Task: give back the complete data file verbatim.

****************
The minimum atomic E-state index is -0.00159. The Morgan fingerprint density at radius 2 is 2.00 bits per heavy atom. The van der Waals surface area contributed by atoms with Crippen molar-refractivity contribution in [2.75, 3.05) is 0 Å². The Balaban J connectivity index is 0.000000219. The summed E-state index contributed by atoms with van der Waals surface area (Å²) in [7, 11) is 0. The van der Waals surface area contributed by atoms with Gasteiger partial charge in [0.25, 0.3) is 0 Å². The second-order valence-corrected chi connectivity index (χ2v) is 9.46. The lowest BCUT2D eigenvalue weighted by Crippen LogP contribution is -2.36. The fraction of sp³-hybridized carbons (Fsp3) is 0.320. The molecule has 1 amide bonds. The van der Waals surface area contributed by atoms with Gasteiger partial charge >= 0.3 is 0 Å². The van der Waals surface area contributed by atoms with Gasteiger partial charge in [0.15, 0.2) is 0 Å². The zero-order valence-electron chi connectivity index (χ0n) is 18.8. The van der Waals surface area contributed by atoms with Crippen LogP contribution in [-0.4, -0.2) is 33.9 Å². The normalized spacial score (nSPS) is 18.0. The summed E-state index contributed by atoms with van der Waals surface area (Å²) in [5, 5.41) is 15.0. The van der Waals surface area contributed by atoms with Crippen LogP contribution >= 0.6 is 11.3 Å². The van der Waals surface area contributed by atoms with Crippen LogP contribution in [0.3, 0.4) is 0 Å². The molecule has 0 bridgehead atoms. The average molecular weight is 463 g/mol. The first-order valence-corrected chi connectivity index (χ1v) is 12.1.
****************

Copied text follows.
The minimum atomic E-state index is -0.00159. The Morgan fingerprint density at radius 2 is 2.00 bits per heavy atom. The van der Waals surface area contributed by atoms with Crippen molar-refractivity contribution in [2.75, 3.05) is 0 Å². The Balaban J connectivity index is 0.000000219. The summed E-state index contributed by atoms with van der Waals surface area (Å²) in [7, 11) is 0. The van der Waals surface area contributed by atoms with Gasteiger partial charge in [0.25, 0.3) is 0 Å². The second-order valence-corrected chi connectivity index (χ2v) is 9.46. The lowest BCUT2D eigenvalue weighted by Crippen LogP contribution is -2.36. The fraction of sp³-hybridized carbons (Fsp3) is 0.320. The molecule has 1 amide bonds. The van der Waals surface area contributed by atoms with Gasteiger partial charge >= 0.3 is 0 Å². The van der Waals surface area contributed by atoms with Gasteiger partial charge in [0.15, 0.2) is 0 Å². The zero-order valence-electron chi connectivity index (χ0n) is 18.8. The van der Waals surface area contributed by atoms with Crippen LogP contribution in [-0.4, -0.2) is 33.9 Å². The normalized spacial score (nSPS) is 18.0. The summed E-state index contributed by atoms with van der Waals surface area (Å²) in [5, 5.41) is 15.0. The van der Waals surface area contributed by atoms with Crippen LogP contribution >= 0.6 is 11.3 Å². The van der Waals surface area contributed by atoms with Crippen LogP contribution in [0.3, 0.4) is 0 Å². The molecule has 0 bridgehead atoms. The average molecular weight is 463 g/mol. The first-order valence-corrected chi connectivity index (χ1v) is 12.1.